Stage Performances

Kevin is a witty and warm storyteller and a tremendous musician, who draws audiences into worlds  of heightened experience, where wisdom and foolishness mix in ways that are enlightening, entertaining, entrancing and most of all fun.

His performances  are rich in ways that appeal to children as well as adults. And his music is dazzling in its variety and expressiveness. Patrick Ball, acclaimed storyteller and harpist says, " Kevin Carr is one terrific musician: fiddles, bagpipes, whistles, drums, you name it. He also has one of the most engaging stage presences I have ever seen."

Kevin Carr presents his new show - "Searching for True Gold" - a solo journey through memories personal and collective. Instead of a walking stick he'll be bringing several fiddles, a number of small bagpipes and maybe a couple of banjos.

"What happened to Midas after his whole gold fiasco, and how many ways can you be taken by the fairies? And can mistakes really pay off? Should you ever trust a man who lives in a river?And who invented bagpipes, anyway?"




Kevin Carr presents a program called," My Grandfather's Fiddle", consisting of fiddle tunes, bagpipe melodies, songs and stories from Ireland, Quebec, Galicia and other green places. He'll be playing fiddle, banjo, Irish uilleann pipes, Scottish smallpipes and Galician Gaita ( bagpipes).  

Grandfather's Fiddle was an elusive instrument, a legend in Kevin's family, which he tried to find forover the course of many years. During those days he was also traveling and collecting music and lore from far flung places around the world, following his imagination and luck often into  the right places at just the right times.
It took him many years to realize that he was never going to find his grandfather's actual fiddle, but that he was in fact slowly discovering the kind of magic that would make his grandfather's fiddle come alive again, and resonate in the imaginations of audiences of all ages. 


Kevin Carr has played fiddle and pipes and told stories for forty years, at fiddle and dance camps and on stages, at festivals and in schools across the USA and in Canada, and Europe.


This is a program of folk tales concerning inspiration and the magic of music, with culturally authentic examples played on fiddle, Irish, scottish, Slovakian, French and Galicia/Spanish bagpipes.


Our ancestors brought with them rich musical traditions when they came to the North American continent, and one of the chief instruments on which they kept those traditions alive was the violin, or fiddle as it came to be called in folk music circles. Portable, loud enough to play for dancing, versatile enough to play music that was nostalgic and sweet, as well as fiery and hypnotic, the fiddle was a perfect vessel for keeping the old music and dances alive, and for helping them evolve in the New World.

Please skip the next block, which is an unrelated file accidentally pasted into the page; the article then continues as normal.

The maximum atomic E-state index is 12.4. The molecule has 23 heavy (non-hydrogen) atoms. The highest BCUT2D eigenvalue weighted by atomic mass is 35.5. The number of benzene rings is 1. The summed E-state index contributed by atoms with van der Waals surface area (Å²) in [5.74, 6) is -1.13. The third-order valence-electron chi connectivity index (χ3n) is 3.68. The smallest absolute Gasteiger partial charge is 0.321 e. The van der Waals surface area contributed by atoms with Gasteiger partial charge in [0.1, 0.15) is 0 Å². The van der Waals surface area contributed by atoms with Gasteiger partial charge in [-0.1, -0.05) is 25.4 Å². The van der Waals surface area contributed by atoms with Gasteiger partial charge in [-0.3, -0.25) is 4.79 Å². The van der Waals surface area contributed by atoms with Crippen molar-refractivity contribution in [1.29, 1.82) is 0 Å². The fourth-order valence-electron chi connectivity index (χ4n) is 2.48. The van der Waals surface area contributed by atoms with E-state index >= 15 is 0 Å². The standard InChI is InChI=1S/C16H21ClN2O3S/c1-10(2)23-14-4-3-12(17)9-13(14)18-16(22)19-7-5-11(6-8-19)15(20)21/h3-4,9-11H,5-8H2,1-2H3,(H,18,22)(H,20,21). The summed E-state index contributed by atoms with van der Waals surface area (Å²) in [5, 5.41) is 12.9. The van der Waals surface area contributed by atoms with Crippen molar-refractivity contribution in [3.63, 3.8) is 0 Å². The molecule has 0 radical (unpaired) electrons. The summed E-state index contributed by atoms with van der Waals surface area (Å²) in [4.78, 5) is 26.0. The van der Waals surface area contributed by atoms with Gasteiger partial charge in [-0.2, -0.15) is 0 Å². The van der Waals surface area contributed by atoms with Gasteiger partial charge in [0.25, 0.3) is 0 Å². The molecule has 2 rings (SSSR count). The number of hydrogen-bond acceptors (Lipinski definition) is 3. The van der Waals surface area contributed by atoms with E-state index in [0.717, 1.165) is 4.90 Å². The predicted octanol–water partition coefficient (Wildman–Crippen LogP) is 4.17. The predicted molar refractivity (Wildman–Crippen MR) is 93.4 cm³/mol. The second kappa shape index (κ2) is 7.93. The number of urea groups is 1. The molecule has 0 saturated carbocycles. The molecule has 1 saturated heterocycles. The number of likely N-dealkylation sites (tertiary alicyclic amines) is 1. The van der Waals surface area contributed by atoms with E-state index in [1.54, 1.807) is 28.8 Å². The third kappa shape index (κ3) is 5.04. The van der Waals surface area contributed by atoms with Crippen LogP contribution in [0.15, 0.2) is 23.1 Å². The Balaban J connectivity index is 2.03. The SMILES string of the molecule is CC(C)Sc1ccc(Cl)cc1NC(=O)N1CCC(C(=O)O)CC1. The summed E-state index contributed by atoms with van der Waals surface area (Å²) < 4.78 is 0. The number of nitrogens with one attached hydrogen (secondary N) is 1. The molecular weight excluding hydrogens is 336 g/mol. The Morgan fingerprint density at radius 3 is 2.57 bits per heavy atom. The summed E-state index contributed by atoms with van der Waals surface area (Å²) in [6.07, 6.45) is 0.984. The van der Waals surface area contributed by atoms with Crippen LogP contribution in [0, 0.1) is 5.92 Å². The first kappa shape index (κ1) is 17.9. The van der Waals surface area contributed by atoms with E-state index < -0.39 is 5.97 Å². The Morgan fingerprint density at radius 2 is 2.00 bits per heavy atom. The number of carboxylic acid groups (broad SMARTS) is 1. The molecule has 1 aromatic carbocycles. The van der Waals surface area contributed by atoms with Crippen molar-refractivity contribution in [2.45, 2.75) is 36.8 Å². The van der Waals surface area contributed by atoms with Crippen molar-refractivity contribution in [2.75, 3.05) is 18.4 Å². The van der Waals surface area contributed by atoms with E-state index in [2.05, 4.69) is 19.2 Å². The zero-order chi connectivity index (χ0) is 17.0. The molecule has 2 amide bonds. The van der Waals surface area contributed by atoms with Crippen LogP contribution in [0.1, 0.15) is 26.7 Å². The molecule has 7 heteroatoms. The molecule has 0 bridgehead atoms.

Kevin plays multiple styles of fiddle music, and can talk engagingly about the history of the fiddle, and of dance music in many immigrant communities. An accomplished storyteller, he weaves together tales and lore with  music from Irish, Scottish, French( and Quebecois), Latino and Scandinavian sources, leaving adults and children alike tapping their toes and humming historic melodies.


Irish traditional folk music has enjoyed a huge surge in popularity in the last thirty years. Kevin demonstrates this beguiling music on fiddle, Irish ( Uilleann) bagpipes, pennywhistle, tenor banjo, concertina and accordion. He also tells the kind of tales which are inextricably woven in with the music, and explains the evolution of the music over the last several centuries.



For a thousand years, across Europe, North Africa, and much of the Near East, rural people danced to, performed rituals with, and treasured the music of their indigenous bagpipes-once one of the most ubiquitous of folk instruments. Now the bagpipe is most often thought of as a uniquely Scottish instrument, a circumstance largely due to the British Army's use of Scottish regiments as the vanguard in their creation of the British Empire.
This program introduces listeners to the bagpipes of many cultures, along with a bit of the folklore associated with this powerful, beguiling, almost shamanic instrument. The piping traditions of Ireland, Scotland, England, France, Spain, Italy, Sweden,  Slovakia, Croatia, Georgia, Iran, and Tunisia will be represented. The pipes of these countries range from grand in size to petite, and in sound volume and timbre from strident to suave. The pipes themselves are marvelous cultural icons to look at-each unique, and each chosen to represent a particular type, or family of instruments.